Buffalo Democrats nominated a self-identified socialist as their candidate for mayor, as nurse and activist India Walton scored an upset victory over four-term incumbent Byron Brown in Tuesday’s primary.
“We set out to not only change Buffalo, but to change the way progressive politics are viewed in upstate New York,” Walton told supporters as she declared victory Tuesday night. “All that we are doing in this moment is claiming what is rightfully ours.”
The Associated Press projected Walton, 38, as the winner Wednesday morning. She held a lead over Brown with most in-person ballots counted and with a few more than 1,500 absentee ballots left — fewer than the margin in the mayoral primary. Brown, who refused to debate Walton during the campaign, had not conceded the race by Wednesday morning.
Republicans have not fielded a candidate for mayor and have not won City Hall in Buffalo since the 1960s, making the Democratic primary winner all but certain to take office in January. If victorious when all ballots are counted, Walton will be Buffalo’s first female and first Black female mayor. She is a union organizer and nonprofit founder who had her first child at age 14 and later earned her GED while pregnant with twins.
The results stand as a triumph for the left as centrist Democrats have racked up a string of wins, from Joe Biden capturing the party nomination last year and the presidency to Terry McAuliffe securing the gubernatorial nod in the Virginia Democratic primary earlier this month.
Turnout was low in Buffalo, with fewer than 25,000 ballots cast in a city of nearly 260,000 people. That was comparable to the vote four years ago, when Brown prevailed over a divided field. In an interview, Walton credited her volunteers for the apparent upset, with endorsers from the Working Families Party (WFP) to Democratic Socialists of America reaching voters at their doors. In a statement, the WFP claimed to have helped Walton raise more than $140,000.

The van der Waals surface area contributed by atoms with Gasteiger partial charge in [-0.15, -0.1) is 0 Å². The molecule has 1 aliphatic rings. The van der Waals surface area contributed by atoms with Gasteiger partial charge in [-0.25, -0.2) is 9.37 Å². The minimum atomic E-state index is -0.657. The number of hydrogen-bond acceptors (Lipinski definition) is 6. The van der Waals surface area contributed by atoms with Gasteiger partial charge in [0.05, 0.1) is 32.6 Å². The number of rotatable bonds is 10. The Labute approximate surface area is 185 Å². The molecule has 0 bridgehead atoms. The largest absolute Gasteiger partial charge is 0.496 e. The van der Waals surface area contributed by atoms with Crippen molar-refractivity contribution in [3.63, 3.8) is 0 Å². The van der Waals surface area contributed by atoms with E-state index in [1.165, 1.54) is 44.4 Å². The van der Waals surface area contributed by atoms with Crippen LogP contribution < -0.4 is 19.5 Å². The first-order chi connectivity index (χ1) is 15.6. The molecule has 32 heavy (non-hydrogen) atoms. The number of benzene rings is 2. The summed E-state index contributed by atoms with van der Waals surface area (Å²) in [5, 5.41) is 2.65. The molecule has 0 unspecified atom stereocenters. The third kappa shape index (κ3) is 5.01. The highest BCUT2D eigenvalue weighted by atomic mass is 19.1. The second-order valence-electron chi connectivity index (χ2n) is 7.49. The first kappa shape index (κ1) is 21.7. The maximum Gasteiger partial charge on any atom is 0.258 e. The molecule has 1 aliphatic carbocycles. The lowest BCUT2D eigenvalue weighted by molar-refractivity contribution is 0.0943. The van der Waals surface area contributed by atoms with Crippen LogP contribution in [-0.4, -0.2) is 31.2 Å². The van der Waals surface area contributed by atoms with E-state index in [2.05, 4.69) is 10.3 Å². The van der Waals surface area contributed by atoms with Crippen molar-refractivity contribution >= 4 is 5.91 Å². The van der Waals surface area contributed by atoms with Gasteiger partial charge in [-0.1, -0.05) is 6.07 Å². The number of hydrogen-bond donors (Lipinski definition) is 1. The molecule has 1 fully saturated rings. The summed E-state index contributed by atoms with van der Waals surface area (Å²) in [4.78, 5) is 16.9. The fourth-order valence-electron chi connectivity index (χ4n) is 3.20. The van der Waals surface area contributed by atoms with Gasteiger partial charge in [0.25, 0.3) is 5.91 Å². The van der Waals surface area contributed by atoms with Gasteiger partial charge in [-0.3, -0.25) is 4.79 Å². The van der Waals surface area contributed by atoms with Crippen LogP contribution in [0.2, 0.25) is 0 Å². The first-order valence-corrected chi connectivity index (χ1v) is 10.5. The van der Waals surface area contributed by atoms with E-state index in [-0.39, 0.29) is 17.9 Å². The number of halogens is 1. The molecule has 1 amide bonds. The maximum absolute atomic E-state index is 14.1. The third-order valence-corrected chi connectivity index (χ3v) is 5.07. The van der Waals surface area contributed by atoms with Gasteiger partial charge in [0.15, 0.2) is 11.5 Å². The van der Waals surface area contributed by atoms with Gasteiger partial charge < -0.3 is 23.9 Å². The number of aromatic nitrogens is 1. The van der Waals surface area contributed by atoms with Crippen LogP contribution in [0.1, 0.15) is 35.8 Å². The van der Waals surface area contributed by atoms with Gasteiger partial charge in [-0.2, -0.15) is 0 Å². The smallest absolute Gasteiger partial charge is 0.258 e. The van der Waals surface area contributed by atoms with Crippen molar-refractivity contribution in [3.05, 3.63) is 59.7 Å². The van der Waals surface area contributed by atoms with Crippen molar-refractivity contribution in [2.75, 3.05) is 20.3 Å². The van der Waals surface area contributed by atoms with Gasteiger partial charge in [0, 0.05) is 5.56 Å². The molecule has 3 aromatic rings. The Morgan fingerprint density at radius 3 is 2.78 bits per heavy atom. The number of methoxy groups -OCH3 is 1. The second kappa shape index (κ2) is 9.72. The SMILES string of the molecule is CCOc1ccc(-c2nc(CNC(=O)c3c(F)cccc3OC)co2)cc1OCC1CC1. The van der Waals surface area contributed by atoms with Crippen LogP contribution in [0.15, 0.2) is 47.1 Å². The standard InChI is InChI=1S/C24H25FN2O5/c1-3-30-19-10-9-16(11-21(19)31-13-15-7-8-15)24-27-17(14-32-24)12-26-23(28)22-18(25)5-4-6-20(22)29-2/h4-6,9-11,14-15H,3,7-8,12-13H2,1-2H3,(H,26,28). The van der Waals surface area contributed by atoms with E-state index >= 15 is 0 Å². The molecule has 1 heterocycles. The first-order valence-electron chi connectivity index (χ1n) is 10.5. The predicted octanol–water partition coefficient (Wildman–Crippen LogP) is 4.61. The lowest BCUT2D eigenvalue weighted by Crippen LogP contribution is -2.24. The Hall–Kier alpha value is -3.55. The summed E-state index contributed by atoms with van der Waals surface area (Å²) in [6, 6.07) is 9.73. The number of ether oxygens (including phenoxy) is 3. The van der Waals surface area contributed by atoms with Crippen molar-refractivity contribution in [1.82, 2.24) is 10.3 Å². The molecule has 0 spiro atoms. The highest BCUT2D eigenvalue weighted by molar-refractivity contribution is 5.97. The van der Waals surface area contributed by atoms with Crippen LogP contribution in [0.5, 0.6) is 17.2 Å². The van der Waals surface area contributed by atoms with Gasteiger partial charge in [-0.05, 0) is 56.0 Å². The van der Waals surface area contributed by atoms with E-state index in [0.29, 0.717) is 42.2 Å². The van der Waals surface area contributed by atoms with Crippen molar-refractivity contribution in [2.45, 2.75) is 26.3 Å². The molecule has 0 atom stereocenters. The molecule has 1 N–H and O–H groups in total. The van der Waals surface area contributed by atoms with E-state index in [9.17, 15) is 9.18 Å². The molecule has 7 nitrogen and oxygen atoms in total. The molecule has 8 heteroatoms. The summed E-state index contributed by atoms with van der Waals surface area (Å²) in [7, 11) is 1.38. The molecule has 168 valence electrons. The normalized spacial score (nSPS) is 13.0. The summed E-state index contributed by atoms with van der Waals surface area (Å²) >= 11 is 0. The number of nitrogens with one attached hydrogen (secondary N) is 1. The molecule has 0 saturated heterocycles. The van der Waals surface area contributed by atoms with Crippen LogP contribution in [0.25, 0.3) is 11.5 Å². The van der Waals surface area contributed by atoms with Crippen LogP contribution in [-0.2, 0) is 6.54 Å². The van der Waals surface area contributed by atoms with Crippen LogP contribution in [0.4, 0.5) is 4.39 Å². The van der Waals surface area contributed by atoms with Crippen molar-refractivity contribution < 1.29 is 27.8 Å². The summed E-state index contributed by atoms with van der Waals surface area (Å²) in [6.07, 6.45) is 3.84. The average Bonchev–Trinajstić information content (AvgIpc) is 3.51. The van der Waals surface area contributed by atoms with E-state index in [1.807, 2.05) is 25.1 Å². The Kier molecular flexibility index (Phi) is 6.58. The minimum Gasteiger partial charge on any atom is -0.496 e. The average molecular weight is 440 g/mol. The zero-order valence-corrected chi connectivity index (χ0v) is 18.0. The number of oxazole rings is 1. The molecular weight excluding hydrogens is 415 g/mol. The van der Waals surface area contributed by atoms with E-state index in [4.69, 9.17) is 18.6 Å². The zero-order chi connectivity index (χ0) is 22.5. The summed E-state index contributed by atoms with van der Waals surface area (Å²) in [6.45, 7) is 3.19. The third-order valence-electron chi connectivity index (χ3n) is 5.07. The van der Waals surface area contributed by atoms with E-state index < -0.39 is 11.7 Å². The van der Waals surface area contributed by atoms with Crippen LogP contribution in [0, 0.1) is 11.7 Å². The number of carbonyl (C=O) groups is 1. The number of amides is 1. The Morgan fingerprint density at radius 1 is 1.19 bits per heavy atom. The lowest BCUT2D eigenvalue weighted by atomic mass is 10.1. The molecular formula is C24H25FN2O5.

“We saw billionaires from all across the country or the hundreds of thousands of dollars into Mayor Brown’s campaign in order for him to fight against having a voice for working class people,” Walton said. “I’m bracing myself for the future.”
It’s been more than 60 years since a socialist was elected mayor of a major industrial city, Milwaukee, and 40 years since the victory of Bernie Sanders, now a senator, in Burlington, Vt. Unlike Sanders, but like Rep. Alexandria Ocasio-Cortez, D-N.Y., Walton identified as a socialist inside the Democratic Party, and she saw her campaign as a way to dispel worries about the label and its ideological goals.
“One of the things that our campaign has been really good at is storytelling — being able to explain to people why socialism is not this evil monster that the establishment wants you to believe it is,” Walton told the socialist magazine Jacobin last month.
Brown, an ally of Democratic Gov. Andrew Cuomo, entered the primary with several vulnerabilities. In 2019, the FBI raided the office of the Buffalo Urban Renewal Agency, which Brown chairs; in 2020, Brown faced anger from liberal activists over the city’s handling of racial justice protests. A 75-year old White activist, Martin Gugino, was shoved to the ground as one protest was cleared, sustaining a head injury.
On Tuesday, Gugino was spotted at Walton’s election night party, as the candidate argued that Buffalo had embraced a new politics to rebuild after the coronavirus pandemic. On the trail, she pledged to sign a “tenant’s bill of rights,” including rent control and a city-run fund to help struggling renters. While she did not support cutting police funding, she favored removing police from the response to mental health calls, putting officers on unpaid leave if investigated for brutality, and attacking crime through more social programs.
“We’re set to receive $350 million in COVID relief from the federal government, and I’m excited that the people will have a real say in how that money is allocated,” Walton said. “We’ve seen enough of the same, old, trickle-down economics strategy, waiting for resources to get to poor and working-class people. We’ll be able to really build from the bottom up.”